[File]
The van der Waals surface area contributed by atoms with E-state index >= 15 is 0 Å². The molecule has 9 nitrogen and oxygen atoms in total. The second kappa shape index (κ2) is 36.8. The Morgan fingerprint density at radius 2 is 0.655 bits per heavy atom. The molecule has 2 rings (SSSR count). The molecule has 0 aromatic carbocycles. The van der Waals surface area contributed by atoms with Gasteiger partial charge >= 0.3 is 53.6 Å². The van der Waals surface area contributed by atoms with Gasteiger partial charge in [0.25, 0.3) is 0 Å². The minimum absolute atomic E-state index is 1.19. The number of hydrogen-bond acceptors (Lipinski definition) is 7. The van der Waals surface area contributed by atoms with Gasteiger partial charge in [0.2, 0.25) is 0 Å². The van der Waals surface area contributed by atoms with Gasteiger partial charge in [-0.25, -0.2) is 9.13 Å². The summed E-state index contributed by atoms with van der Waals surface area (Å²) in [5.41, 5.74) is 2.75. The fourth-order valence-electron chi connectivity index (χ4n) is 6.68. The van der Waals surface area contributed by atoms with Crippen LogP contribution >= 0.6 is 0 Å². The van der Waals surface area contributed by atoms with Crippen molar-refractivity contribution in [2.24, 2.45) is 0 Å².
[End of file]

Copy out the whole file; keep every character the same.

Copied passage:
The van der Waals surface area contributed by atoms with E-state index >= 15 is 0 Å². The molecule has 9 nitrogen and oxygen atoms in total. The second kappa shape index (κ2) is 36.8. The Morgan fingerprint density at radius 2 is 0.655 bits per heavy atom. The molecule has 2 rings (SSSR count). The molecule has 0 aromatic carbocycles. The van der Waals surface area contributed by atoms with Gasteiger partial charge >= 0.3 is 53.6 Å². The van der Waals surface area contributed by atoms with Gasteiger partial charge in [0.25, 0.3) is 0 Å². The minimum absolute atomic E-state index is 1.19. The number of hydrogen-bond acceptors (Lipinski definition) is 7. The van der Waals surface area contributed by atoms with Gasteiger partial charge in [0.2, 0.25) is 0 Å². The van der Waals surface area contributed by atoms with Gasteiger partial charge in [-0.25, -0.2) is 9.13 Å². The summed E-state index contributed by atoms with van der Waals surface area (Å²) in [5.41, 5.74) is 2.75. The fourth-order valence-electron chi connectivity index (χ4n) is 6.68. The van der Waals surface area contributed by atoms with Crippen LogP contribution >= 0.6 is 0 Å². The van der Waals surface area contributed by atoms with Crippen molar-refractivity contribution in [2.24, 2.45) is 0 Å².